Wednesday, September 19, 2012

Book Review: Otherkin by Nina Berry

Author: Nina Berry
Publication: Kensington (July 31, 2012)

Description (from Amazon): In her fresh, inventive debut, Berry introduces a teenage feline shapeshifter coming to terms with her strange powers - the first in a mesmerizing new series that deals with such teen issues as body image and the strength to be found in friendship.

Description (from GoodReads): I thought I knew myself. Then I met Caleb.

Dez is a good girl who does as she’s told and tries not to be noticed.
Then she rescues a boy from a cage, and he tells her secrets about herself.

Now inside her burns a darkness that will transform her.

Everything is about to change -- and neither Caleb, nor the Otherkin, nor those who hunt them are prepared for what Dez will unleash.

My Thoughts: OTHERKIN was a fascinating story about a young girl named Dez who finds that she can shift and become a tiger. Dez has scoliosis and has worn a rigid plastic brace around her body for two years. She feels like a freak and her condition has made her socially isolated. She is embarrassed by the brace and doesn't want anyone to know about it. When she is asked to a dance by a cute young guy, she accepts but panics and runs when he puts his hands on her waist and feels the brace. When she gets home she takes off the brace and feels both rage and embarrassment. Those emotions cause her to make her first shift into a tiger. She doesn't even have time to be surprised by this development before she is darted by a young man standing outside her window.

When Dez awakens, she discovers that she is back in human form and is in a cage with silver bars. A young man in a neighboring cage talks with her but his conversation is more baffling than enlightening as he assumes she knows all about being a shapeshifter. She learns that she has been captured by the Tribunal - a secret organization which has taken on the task of destroying all the otherkin. Dez learns that her fellow prisoner Caleb is able to manipulate shadow. The two of them manage to escape but know that the Tribunal will soon be on their trail.

Caleb knows of a potential safe place that the two of them can go. He knows of a secret school run by another shadow caller named Morfael. The two of them manage to find the school but then have to pass Morfael's test and be accepted by the local council made up of representatives of the remaining shifter groups - eagles, wolves, bears, cats, and rats. Dez quickly learns that each shifter group is separate and hates the others. They won't work together to destroy the Tribunal even though Caleb and Dez know where their headquarters is. However, they do agree to let Caleb and Dez stay at the school.

Dez learns a lot at the school as she meets one representative from each of the shifter groups who are her fellow students. She also learns that she is the only tiger shifter known to be alive though it is unusual for her to be in North America. Luckily, her Wiccan mom adopted her from a Russian orphanage when she was just eighteen months old. Dez has a wonderful family relationship with her mom and stepdad. She is a strong and confident young woman. She doesn't understand the rivalries between the different shifter groups and tries to make her classmates into a team. She is teaching them that they can work together and care for each other despite what their parents have told each of them.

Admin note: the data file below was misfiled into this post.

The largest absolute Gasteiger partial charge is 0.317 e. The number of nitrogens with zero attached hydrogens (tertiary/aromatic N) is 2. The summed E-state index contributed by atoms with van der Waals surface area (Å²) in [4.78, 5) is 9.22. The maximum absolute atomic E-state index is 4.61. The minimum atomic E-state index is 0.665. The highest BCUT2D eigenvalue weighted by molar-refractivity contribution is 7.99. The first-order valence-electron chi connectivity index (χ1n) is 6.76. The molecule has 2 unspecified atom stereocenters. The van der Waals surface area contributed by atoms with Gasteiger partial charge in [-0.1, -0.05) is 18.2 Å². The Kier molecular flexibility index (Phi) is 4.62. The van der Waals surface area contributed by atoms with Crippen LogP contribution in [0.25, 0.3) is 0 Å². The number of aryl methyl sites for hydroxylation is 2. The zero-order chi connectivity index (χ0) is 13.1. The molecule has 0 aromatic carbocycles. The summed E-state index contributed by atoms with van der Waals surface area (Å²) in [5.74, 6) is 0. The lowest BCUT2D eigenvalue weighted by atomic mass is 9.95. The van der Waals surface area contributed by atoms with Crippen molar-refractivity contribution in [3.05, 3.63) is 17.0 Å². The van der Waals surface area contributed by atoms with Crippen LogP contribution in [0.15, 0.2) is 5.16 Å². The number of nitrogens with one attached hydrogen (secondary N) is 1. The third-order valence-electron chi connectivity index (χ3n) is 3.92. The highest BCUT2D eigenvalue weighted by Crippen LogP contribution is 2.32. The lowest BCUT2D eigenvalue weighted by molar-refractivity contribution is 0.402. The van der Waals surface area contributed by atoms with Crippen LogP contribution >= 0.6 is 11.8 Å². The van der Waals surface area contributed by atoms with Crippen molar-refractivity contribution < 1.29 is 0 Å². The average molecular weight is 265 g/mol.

It is lucky that they learn to work together because the Tribunal isn't going to go away. They come to the school and capture one of the kids. After some initial reversion to old habits, Dez convinces the kids to work together to rescue their friend. 

Dez and Caleb fall in love but Dez knows that he is keeping secrets from her. Through the course of their rescue attempts she learns a lot of his secrets and also tries to uncover some of the secrets about herself. What happened to her parents? Why did she end up in a Russian orphanage? 

This was a well-written and engaging story. I loved both Dez and Caleb. The other kids at the school - November, London, Siku and Arnaldo - are also well-rounded characters though London and November are the ones we get to know best because Dez spends the most time with them. Their teacher Morfael is quite mysterious. And the villains, especially Lazar and his father Ximon, are wonderfully creepy and menacing. I do get a little tired of villains using religion to justify all the evil they do though. 

Fans of the paranormal and especially fans of shifters will enjoy this story and be looking forward to the sequel which will be coming out next February.

Favorite Quote:
"Nah, just a London thing. Can you believe the fake nose rings? Such a poser."

"How do you know they are fake?"

"Because I see her shift three times a day." When I looked blank, she rolled her eyes. "Shifting heals everything--tattoos, piercing holes, scars where losers like London like to cut themselves just to feel alive. Only thing you can change is your hair, since it's not living tissue. She'd be covered with tats of skulls, and other cliches and punctured like a pincushion if she could. But she has to settle for a bad dye job and fake piercings."

"Must be frustrating, not to be able to express herself the way she wants." I put on my coat.
I received this finished copy from the LibraryThing Early Reviewers program in exchange for an honest review. You can buy your copy here

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